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Contribution of Risk Factors to Extremely, Very and Moderately Preterm Births – Register-Based Analysis of 1,390,742 Singleton Births

  • Sari Räisänen ,

    shraisan@student.uef.fi

    Affiliation Department of Obstetrics and Gynaecology, Kuopio University Hospital, Kuopio, Finland

  • Mika Gissler,

    Affiliations National Institute for Health and Welfare (THL), Helsinki, Finland, Nordic School of Public Health, Gothenburg, Sweden

  • Juho Saari,

    Affiliation Kuopio Welfare Research Centre (KWRC), Department of Social Sciences, The University of Eastern Finland, Kuopio, Finland

  • Michael Kramer,

    Affiliation Department of Epidemiology, Rollins School of Public Health, Emory University, Atlanta, Georgia, United States of America

  • Seppo Heinonen

    Affiliation Department of Obstetrics and Gynaecology, Kuopio University Hospital, Kuopio, Finland

Contribution of Risk Factors to Extremely, Very and Moderately Preterm Births – Register-Based Analysis of 1,390,742 Singleton Births

  • Sari Räisänen, 
  • Mika Gissler, 
  • Juho Saari, 
  • Michael Kramer, 
  • Seppo Heinonen
PLOS
x

Abstract

Background

Preterm birth, defined as birth occurring before 37 weeks gestation, is one of the most significant contributors to neonatal mortality and morbidity, with long-term adverse consequences for health, and cognitive outcome.

Objective

The aim of the present study was to identify risk factors of preterm birth (≤36+6 weeks gestation) among singleton births and to quantify the contribution of risk factors to socioeconomic disparities in preterm birth.

Methods

A retrospective population–based case-control study using data derived from the Finnish Medical Birth Register. A total population of singleton births in Finland from 1987−2010 (n = 1,390,742) was reviewed.

Results

Among all singleton births (n = 1,390,742), 4.6% (n = 63,340) were preterm (<37 weeks), of which 0.3% (n = 4,452) were classed as extremely preterm, 0.4% (n = 6,213) very preterm and 3.8% (n = 54,177) moderately preterm. Smoking alone explained up to 33% of the variation in extremely, very and moderately preterm birth incidence between high and the low socioeconomic status (SES) groups. Reproductive risk factors (placental abruption, placenta previa, major congenital anomaly, amniocentesis, chorionic villus biopsy, anemia, stillbirth, small for gestational age (SGA) and fetal sex) altogether explained 7.7−25.0% of the variation in preterm birth between SES groups.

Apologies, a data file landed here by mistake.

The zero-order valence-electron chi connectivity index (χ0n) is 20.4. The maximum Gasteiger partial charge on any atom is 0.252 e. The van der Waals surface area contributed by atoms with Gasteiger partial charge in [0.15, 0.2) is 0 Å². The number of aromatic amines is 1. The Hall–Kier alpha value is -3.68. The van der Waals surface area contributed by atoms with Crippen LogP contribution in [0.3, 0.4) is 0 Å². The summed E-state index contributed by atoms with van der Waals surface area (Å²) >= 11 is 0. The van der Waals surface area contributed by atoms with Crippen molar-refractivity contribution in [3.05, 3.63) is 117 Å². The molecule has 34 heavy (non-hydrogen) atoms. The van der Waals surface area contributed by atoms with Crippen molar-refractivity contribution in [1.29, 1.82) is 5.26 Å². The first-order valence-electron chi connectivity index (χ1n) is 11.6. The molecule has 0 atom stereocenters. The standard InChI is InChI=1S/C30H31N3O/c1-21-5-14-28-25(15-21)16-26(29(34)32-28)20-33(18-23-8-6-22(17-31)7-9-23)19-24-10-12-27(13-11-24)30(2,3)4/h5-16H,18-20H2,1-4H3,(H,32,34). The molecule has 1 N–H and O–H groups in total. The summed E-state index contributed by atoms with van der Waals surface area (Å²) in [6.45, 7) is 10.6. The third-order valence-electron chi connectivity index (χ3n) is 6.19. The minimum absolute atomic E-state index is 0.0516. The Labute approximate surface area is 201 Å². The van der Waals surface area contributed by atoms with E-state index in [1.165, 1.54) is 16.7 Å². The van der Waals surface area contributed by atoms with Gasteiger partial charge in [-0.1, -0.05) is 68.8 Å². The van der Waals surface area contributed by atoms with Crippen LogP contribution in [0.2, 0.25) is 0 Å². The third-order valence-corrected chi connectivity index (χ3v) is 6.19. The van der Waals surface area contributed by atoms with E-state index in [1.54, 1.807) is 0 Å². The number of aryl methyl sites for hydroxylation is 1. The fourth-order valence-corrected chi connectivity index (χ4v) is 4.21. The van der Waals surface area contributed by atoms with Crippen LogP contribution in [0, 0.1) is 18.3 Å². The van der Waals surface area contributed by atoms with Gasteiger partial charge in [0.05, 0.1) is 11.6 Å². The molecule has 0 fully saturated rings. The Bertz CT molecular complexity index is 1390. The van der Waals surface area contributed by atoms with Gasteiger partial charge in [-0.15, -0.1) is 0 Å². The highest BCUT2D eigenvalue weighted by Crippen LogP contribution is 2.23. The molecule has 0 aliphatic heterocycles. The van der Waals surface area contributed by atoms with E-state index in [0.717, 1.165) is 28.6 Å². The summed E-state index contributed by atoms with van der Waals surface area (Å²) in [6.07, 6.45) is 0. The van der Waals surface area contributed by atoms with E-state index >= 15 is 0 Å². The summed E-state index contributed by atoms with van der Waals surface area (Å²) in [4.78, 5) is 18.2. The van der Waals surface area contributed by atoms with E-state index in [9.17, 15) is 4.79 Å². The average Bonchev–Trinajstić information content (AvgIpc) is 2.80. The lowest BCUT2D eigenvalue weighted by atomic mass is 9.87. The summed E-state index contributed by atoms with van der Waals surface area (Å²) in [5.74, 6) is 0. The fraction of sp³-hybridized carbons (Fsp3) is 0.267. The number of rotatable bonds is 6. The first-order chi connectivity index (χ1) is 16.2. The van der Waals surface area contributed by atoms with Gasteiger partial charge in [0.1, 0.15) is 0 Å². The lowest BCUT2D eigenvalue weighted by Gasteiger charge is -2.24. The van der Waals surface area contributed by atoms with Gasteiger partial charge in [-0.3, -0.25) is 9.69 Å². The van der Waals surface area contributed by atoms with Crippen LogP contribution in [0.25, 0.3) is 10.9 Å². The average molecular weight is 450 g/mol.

Conclusions

Smoking explained about one third of the variation in preterm birth groups between SES groups whereas the contribution of reproductive risk factors including placental abruption, placenta previa, major congenital anomaly, amniocentesis, chorionic villus biopsy, anemia, stillbirth, SGA and fetal sex was up to one fourth.

Introduction

Preterm birth, defined as birth occurring before 37 weeks gestation, is one of the most significant contributors to neonatal mortality and morbidity, with long-term adverse consequences for health, and cognitive outcome as well as financial implications for health care [1][3]. Worldwide, approximately 9.6% of all births are preterm, but incidences vary by time and region. The highest rates of preterm births have been observed in developing countries [1], whilst rates from 5% to 12% were reported for Europe in 2004 [4]. Preterm birth rates have been shown to be rising in some developed countries [5], [6]. However, in Finland, a decreasing trend has been reported for the years 1987−2005 [7]. The etiology of preterm births is not completely understood, but it is known to be multifactorial. Currently, there are no effective diagnostic measures for preterm birth [1], but several reproductive risk factors have been identified, such as prior spontaneous preterm birth [8], multiple pregnancies [9], primiparity [7], advanced maternal age [7], [10], [11], smoking [7], [9], obesity [12], preeclampsia [10], genital infections [10], congenital anomalies [13] and assisted reproductive technology (ART) [7]. Further, several previous studies have found significant socioeconomic differences in preterm births, e.g., the risk of prematurity has been shown to be associated with occupation and educational level [11], [14][17].

The aim of the present study was to identify risk factors of singleton preterm birth (<37 weeks gestation) and to quantify the contribution of the risk factors to the observed socioeconomic gradient or disparity in preterm births using the total population of singleton births (n = 1,390,742) for the years 1987–2010 in Finland with around 5.5 million residents and mainly publicly funded health services.